Two works by internationally acclaimed Black Canadian artists were installed outside the Red Chamber on September 18, 2020 — the first art display in the Senate arranged specifically to honour Canada’s Black artists.
Stolen Identities, by Winnipeg painter Yisa Akinbolaji, and Who’s Who in Canada 1927 — a mixed-media piece by Vancouver-based artist Chantal Gibson — will be on display for the next nine months.
“One of these artists is looking at the complexity of cultural identities now and one is addressing our systemic writing of Canadian history,” said Senator Patricia Bovey, an art historian and former gallery director who is chair of the Senate’s Artwork and Heritage Advisory Working Group.
The Senate represents Canada’s different regions and culturally diverse communities — representation that should extend to the artwork displayed in its buildings, Senator Bovey said.
“We at the Senate are looking at how we represent Canadians, and this is a positive step. If we’re going to have proper reconciliation, there has to be reconcili-action by everybody.”
The Manitoba senator consulted with and received support from a number of her Black colleagues in launching this project. Stolen Identities and Who’s Who? are on loan until the end of June 2021.
Stolen Identities shows Louis Riel within a Métis dream catcher hanging from Winnipeg trees. The acrylic and oil on canvas fuses the traditional colours and patterns of Mr. Akinbolaji’s native Nigeria with motifs of Indigenous history and reality.
“Stolen Identities is to bring attention to the plight of the Indigenous people of Canada,” Mr. Akinbolaji said. “Their cultural artifacts and historical heroes — like you have on that painting — are celebrated, yet their women and girls have been regularly missing or murdered.”
Who’s Who? is part of Ms. Gibson’s mixed-media series Historical In(ter)ventions, in which she explores the omission of Black voices in Canadian historical texts by altering books with braided and twisted black thread.
Ms. Gibson sculpted Who’s Who? from a 1927 edition of Who’s Who in Canada. A 2020 e-reader is part of the installation and plays a recording of Ms. Gibson flipping through the book’s pages and pictures as they were originally printed.
“Artwork allows us to question power and authority, and it asks the viewer to think about whose voices are included in national narratives and whose are omitted or erased,” Ms. Gibson said.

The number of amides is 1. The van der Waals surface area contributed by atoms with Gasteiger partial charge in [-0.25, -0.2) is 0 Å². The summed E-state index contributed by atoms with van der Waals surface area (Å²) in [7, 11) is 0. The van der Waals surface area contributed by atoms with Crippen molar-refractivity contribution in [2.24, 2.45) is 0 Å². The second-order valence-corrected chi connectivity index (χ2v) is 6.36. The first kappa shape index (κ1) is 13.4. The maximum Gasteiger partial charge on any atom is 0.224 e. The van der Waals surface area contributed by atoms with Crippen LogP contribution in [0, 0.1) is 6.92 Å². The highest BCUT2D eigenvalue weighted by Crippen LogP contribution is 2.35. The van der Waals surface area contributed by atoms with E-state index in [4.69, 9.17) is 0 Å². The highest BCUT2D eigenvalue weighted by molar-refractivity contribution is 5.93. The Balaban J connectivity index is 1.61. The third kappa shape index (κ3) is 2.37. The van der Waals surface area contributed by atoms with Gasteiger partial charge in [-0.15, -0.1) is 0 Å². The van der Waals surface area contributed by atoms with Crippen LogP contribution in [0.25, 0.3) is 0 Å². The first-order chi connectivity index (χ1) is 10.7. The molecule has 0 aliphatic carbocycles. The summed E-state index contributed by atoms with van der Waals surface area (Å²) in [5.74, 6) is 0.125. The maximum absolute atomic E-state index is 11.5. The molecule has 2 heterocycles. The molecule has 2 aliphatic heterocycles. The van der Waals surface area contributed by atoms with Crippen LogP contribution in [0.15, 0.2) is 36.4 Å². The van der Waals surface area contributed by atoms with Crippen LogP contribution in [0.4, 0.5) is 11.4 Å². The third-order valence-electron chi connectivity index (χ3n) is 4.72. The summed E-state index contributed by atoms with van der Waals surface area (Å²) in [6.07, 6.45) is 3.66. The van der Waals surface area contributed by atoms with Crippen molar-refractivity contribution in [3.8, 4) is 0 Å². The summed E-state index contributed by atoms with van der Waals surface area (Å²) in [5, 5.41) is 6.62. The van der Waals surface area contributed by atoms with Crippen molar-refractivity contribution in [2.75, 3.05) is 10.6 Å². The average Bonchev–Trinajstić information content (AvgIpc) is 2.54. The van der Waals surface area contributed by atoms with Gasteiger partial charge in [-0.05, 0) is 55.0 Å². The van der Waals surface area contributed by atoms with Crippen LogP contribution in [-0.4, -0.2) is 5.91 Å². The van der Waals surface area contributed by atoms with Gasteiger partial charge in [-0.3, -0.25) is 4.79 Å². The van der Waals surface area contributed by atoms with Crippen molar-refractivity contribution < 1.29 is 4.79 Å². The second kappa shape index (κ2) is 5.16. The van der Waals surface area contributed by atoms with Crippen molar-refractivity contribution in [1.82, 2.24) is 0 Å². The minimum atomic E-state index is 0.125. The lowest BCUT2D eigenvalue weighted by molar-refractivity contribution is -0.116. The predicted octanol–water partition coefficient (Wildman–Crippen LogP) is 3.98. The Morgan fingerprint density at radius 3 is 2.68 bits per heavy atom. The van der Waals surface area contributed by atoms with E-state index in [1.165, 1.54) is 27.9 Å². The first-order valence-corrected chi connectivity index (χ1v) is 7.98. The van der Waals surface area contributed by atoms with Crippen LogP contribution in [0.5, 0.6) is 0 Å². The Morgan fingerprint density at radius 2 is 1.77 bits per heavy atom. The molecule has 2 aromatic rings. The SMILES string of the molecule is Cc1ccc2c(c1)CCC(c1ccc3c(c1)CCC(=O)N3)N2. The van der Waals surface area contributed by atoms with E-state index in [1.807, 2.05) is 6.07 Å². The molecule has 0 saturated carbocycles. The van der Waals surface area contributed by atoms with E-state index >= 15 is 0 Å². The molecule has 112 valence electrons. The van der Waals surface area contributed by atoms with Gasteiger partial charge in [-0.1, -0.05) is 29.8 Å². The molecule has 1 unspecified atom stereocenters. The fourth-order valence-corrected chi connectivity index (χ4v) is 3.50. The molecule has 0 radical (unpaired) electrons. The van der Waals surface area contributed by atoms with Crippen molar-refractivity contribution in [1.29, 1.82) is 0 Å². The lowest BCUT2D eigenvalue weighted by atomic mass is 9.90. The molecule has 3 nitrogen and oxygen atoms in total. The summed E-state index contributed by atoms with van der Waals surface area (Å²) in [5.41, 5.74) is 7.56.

Senate Curator Tamara Dolan noted the two works have been installed in a “significant space” that otherwise contains only a bust of Queen Elizabeth II and the doors from the original Senate antechamber in Centre Block.
Senator Bovey said she tried to select works that had “tangible hooks” to senators’ and Senate committees’ work. She was a member of the Senate Committee on Foreign Affairs and International Trade when it urged the federal government to increase the use of arts and culture in international diplomacy in a 2019 report.
She hopes the project to honour Black Canadian artists will continue beyond June 2021.
Senator Bovey oversaw the installation of two works by Black Canadian artists in the Senate of Canada Building as part of a new initiative to honour the country’s Black artists.
Senator Patricia Bovey, centre, and Senate Curator Tamara Dolan, right, assist with the installation of Stolen Identities — a painting by Nigerian-Canadian artist Yisa Akinbolaji — in the Senate of Canada Building on Friday, September 18, 2020.
Vancouver-based artist Chantal Gibson’s altered text Who’s Who in Canada 1927 was installed in the Senate of Canada Building on Friday, September 18, 2020. An e-reader displaying a recording of the book’s original pages is part of the installation.
Yisa Akinbolaji is a visual artist and painter based in Winnipeg, Man.
Before I left Nigeria, at times I allowed my creativity to touch on issues surrounding the marginalized. When I arrived here, I began to realize that the Indigenous people have been treated very badly. So as an artist, I think I have an obligation to shine a bright light and document what is missing, so we can work together and make the world a better place for everyone.
That painting took me about three weeks and the medium that I developed and use for my work is Remoglue, which is a certain form of removable glue. The way it works is that I apply a base colour — in most cases, light colours — and then I use that medium to make my sketches, my drawings. After that has dried, I apply [other] colours and I do that as many times as possible depending on the texture or the patterns that I want to create with that technique. The final process is to reveal the effect by peeling off the topmost layer of glue.